Acquisition of 70% of ENGIE E&P International

Private equity-backed operators have poured billions of dollars into the North Sea upstream industry over the last 18 months. Neptune Energy’s first deal to buy out ENGIE's portfolio seals the entry of another independent, but is likely to be the last in a flurry of sales of mega-sized upstream portfolios by majors.

While the portfolio bought by Neptune Energy is global, most of the asset-base is in Europe, particularly in the Netherlands. The portfolio includes a mixture of operational and in-development assets.

PE-backed players such as Neptune have had to be patient for this deal which propels them into a fully-fledged operator. Private equity firms the Carlyle Group and CVC Capital Partners launched Neptune Energy in 2015 with a target to deploy $5 billion. They put at the helm of their new company Sam Laidlaw, former Centrica CEO.

Two years later in May 2017 Neptune entered exclusive discussions with ENGIE for its first investment – the ENGIE E&P International (EPI) business, which ENGIE says it sold for an aggregate value of €4.7 billion (May 2017).

Laidlaw says the aim will be to IPO Neptune Energy, as it becomes a leading independent in the next five years.

The acquisition package

Neptune Energy committed to buy 70% of shares in EPI. Sovereign fund China Investment Corporation (CIC) has owned 30% of EPI since 2011 and is retaining its shares. Furthermore CIC has alluded to the possibility of increasing its shareholding in the future.

Neptune Energy’s purchase, completed on 15 February 2018, includes:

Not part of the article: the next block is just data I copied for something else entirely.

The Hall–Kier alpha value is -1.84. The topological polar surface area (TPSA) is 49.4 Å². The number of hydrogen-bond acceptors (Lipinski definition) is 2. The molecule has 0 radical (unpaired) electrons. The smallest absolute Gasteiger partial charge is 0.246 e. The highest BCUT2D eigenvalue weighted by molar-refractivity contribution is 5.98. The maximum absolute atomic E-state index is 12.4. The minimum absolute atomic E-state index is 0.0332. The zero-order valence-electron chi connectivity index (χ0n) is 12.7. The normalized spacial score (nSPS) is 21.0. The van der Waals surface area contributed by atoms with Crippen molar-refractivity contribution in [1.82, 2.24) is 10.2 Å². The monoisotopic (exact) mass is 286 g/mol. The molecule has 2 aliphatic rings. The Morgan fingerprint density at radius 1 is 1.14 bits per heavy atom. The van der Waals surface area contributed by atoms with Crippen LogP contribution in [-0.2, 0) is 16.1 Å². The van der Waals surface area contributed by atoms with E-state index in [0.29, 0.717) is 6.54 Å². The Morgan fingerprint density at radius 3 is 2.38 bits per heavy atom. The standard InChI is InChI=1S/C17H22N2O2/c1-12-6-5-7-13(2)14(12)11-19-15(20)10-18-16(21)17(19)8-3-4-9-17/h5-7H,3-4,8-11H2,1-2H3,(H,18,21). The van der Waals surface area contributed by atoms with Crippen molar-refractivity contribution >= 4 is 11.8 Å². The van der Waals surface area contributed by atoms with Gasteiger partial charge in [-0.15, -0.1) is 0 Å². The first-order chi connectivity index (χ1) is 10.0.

• $3.9 billion consideration for the 70% shareholding
  • €1.1 billion assuming liabilities for decommissioning
  • €90 million of deferred payments linked to operational milestones

In this transaction ENGIE has retained no liability for dismantling the assets, an ENGIE spokesperson confirmed.

Reza Dadbaksh, an M&A partner at Herbert Smith Freehills, comments: “Against the backdrop of lingering uncertainty regarding the oil price, there has been an increased use of consideration structures that involve a deferred element contingent on the oil price, further discoveries or reserves, or significant project milestones. We expect this trend to continue.”

To support its consideration, Neptune Energy has raised a roughly $2 billion reserve based lending (RBL) facility to fund part of its $3.9 billion consideration. The tenor is approximately seven years.

A lead bank club initially supported Neptune and then launched a syndication in the summer of 2017. A source told IJGlobal that there are 29 lenders named in the documents post-syndication.

The original lenders given the title of MLA and bookrunner, providing equal commitments, are:

  • BNP Paribas
  • Citi
  • HSBC
  • ING
  • Natixis
  • Societe Generale
  • Bank of China
  • Deutsche Bank
  • DNB
  • JP Morgan
  • RBC Europe
  • Scotiabank

Meanwhile they were joined by additional lenders in the syndication, with smaller commitments, including:

  • ABN Amro
  • Australia and New Zealand Banking Group
  • BMO Capital Markets
  • Commonwealth Bank of Australia
  • Goldman Sachs
  • Lloyds
  • Morgan Stanley
  • RBS
  • SMBC

The banks on the RBL come from the UK, Netherlands, Germany, France, Netherlands, and Norway in Europe, and then also from the US, Canada, Japan, China and Australia.

The mix reflects the international portfolio of assets, and also shows a healthy RBL market. After RBS, Lloyds and Bank of Scotland retreated from their North Sea dominance during the global financial crisis, international lenders have filled the gap. BNP Paribas has been leading as number one resources bank, those in the industry say, while other banks committed to natural resources exposure throughout the cycles include ING, DNB, BMO and CBA.

Private equity funds, increasingly investing in the sector, tend to lever their independent companies with RBLs, unlike the corporates. They are bringing their relationship lenders, while some banks are taking a slice as they have core capabilities in derivatives and commodities, or are following futures transactions.